With the availability of genome-wide genotype data, tests for association were performed across 80 SNPs in a 184 kb region on 11q13 in the GeneSTAR subjects stratifying on race. Association tests were performed for DGLA, AA and AA/DGLA, the three traits found to be most different between the two racial groups and that appear to highlight FADS1 enzymatic activity as one reason for this difference. Focusing on p-values < 10-5 in Figure 4, the association signal in the African American subjects spanned a genomic region of 58 kb (blue bracket) which was half of that observed in the European Americans (~121 kb, red bracket) and reflective of smaller LD blocks and less inter-SNP correlation in the African Americans. In the African Americans, we observed a total of thirteen LD blocks, which included 60 out of the 80 total SNPs and these encompassed a total 85.51 kb of the 184 kb region. In the European Americans, we observed fewer (N = 10) LD blocks, but these included more (N = 69) SNPs and encompassed a larger region (121 kb).

thumbnailFigure 4. Peak Association by Race. Tests for association for AA, DGLA and FADS1 enzymatic activity (AA/DGLA) in the ascertained sample from GeneSTAR in African Americans and European Americans for 100 SNPs on chromosome 11q13. Strength of Association depicted as in the legend, LD patterns (low to strong ranging from white to red) along with LD blocks (black triangles), and physical location of SNPs (blue lines) relative to the three FADS genes (see insert).

The peak association signal in the African American sample from GeneSTAR for DGLA was p = 1.34 × 10-10 (rs968567, explains 12% trait variation), for AA was p = 3.72 × 10-5 (rs174537, explains 10% of trait variation), and for AA/DGLA was p = 2.85 × 10-16 (rs174534, explains 15% trait variation). In the European American group, maximum association signal noted was p = 7.84 × 10-5 (rs174549, rs174555, rs174556, explains 11% trait variation) for DGLA, p = 2.68 × 10-23 (also at rs174549, rs174555, rs174556, explains 39% trait variation) for AA, and 3.63 × 10-19 (rs174568, explains 29% trait variation) for AA/DGLA. With the exception of the signal at DGLA (rs968567) in the African Americans, the strongest signal in both groups was in the largest LD block of each group, which includes all of the FADS1 gene.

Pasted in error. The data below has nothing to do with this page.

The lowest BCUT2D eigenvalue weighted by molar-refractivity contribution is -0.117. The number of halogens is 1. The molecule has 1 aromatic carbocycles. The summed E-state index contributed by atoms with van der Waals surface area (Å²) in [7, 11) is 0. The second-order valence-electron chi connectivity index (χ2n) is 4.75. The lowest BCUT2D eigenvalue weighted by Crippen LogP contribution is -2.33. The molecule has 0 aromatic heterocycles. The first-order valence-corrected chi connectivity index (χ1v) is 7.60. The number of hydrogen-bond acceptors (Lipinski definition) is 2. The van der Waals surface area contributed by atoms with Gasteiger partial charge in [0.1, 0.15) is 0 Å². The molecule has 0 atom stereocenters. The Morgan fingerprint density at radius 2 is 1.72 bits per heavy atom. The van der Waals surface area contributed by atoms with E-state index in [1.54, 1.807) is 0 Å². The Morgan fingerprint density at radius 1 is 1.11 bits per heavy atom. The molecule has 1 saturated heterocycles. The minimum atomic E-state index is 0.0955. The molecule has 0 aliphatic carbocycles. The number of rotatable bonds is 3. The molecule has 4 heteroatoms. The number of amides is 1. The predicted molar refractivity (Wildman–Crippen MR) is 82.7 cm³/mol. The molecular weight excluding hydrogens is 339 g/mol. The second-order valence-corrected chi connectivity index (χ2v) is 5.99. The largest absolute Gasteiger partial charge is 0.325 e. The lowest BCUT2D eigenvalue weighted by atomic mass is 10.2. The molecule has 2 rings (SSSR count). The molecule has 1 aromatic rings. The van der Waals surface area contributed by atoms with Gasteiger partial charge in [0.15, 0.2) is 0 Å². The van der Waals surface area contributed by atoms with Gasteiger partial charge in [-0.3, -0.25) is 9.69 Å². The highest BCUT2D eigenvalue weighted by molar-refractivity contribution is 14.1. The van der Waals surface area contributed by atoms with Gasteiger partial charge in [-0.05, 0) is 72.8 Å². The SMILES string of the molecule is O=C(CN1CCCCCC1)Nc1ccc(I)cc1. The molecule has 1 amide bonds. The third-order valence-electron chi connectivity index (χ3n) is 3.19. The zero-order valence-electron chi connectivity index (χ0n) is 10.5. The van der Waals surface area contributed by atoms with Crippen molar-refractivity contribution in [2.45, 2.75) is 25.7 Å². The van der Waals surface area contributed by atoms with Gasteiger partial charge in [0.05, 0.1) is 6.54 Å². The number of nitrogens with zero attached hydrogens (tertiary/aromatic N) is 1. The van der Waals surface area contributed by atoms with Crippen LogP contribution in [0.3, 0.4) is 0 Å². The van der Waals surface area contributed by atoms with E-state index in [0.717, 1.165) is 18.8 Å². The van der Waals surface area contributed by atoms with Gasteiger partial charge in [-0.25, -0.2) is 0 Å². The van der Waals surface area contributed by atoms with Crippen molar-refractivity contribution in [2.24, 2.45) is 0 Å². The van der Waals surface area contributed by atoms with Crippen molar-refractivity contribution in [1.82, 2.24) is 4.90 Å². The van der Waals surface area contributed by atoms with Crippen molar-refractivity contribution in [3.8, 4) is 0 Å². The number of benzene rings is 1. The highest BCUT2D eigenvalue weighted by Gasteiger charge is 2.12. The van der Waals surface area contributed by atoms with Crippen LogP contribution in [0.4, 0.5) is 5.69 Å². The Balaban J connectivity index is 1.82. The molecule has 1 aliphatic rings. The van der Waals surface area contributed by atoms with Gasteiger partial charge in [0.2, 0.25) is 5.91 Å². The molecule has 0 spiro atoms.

This is the first report comparing plasma levels of AA and DGLA and genotypes at the FADS locus in African Americans and European Americans. Our data suggest that there are similar rates of conversion of the precursor DGLA to its product AA among African Americans and European Americans for each genotype at the lead SNP rs174537 in the FADS locus. However, strong allele frequency differences between the two groups, results in a higher proportion of African Americans carrying the genotypes known to be associated with higher levels of AA and AA/DGLA, i.e. the GG genotype associated with more efficient conversion of DGLA to AA.

Based on allele frequency estimates from the GeneSTAR and DHS studies, 79-82% of African Americans carry two copies of the G allele while only 42-45% of European Americans are GG. While it is possible that African Americans consume higher quantities of preformed AA itself, the most striking racial differences in ω-6 PUFAs levels in these GeneSTAR data are with DGLA, AA and AA/DGLA, a measure of FADS1 enzymatic activity. This coupled with the establishment of identical FADS1 enzymatic efficiency (measured by AA to DGLA ratios) with respect to key FADS genetic variants plus the difference in proportion of population carrying the GG genotype, strongly suggest that part of the striking phenotypic differences between the two racial groups are genetic in origin.